An additional factor that will play into the hands of those teams is the enforced lower pitlane speed limit, which will lengthen the overall time to make each stop and push strategists towards making fewer stops, thereby favouring teams who are kinder on tyres. This should see Lotus regain the advantage over Mercedes, who have retained their one-lap pace throughout the season but look set to be disadvantaged by the tyre changes, as we saw in Germany with Hamilton on pole but fading to 27s off the leader by the end of the race, a loss on average of almost half a second per lap.
Who has the best record in Hungary?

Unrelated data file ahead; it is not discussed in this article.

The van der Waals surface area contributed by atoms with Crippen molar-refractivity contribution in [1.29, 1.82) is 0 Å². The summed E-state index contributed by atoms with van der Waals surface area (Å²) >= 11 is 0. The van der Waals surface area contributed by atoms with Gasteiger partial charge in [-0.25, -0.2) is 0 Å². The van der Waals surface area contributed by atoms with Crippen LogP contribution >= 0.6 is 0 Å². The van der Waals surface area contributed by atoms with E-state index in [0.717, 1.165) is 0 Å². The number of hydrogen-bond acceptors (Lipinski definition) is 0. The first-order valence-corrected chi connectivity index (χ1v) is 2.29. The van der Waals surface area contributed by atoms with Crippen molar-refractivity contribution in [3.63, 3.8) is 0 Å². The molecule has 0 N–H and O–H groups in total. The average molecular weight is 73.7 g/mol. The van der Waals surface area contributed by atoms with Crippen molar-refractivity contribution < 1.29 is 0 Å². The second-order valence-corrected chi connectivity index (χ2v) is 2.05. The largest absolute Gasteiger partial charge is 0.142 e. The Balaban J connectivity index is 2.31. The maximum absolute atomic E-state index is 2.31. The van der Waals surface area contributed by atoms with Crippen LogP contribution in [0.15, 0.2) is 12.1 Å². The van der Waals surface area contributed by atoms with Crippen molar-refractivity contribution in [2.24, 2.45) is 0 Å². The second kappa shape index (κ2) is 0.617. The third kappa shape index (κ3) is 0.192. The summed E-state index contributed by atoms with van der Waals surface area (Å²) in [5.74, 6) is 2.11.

Hamilton (left) and Alonso wave to each other in 2007It’s the Brits who dominate proceedings at the Hungaroring, with Lewis Hamilton and Jenson Button leading the win charts with three for the Mercedes man and two for McLaren’s Button. Jenson scored his first grand prix win here in 2006, while Hamilton was triumphant the following year, that being the race where the intra-team rivalry between Lewis and Fernando Alonso blew up publicly with Alonso blocking Lewis in the pitlane during qualifying, denying him the chance to take pole position from the Spaniard. Hamilton went on to win the race and also recorded victories in 2009 and again last season. Button’s second Hungary win came in 2011, another wet-dry race allowing him to demonstrate his supreme skill in changeable conditions. While Hamilton and Button have only made it onto the podium as winners in Hungary, Kimi Raikkonen, Fernando Alonso and Mark Webber have both won and scored podium finishes here, with Raikkonen’s victory complemented by podium finishes in 2003, 2007-9 and 2012. This is one of only three current circuits at which Sebastian Vettel has never won, his best finish being 2nd to Button in 2011.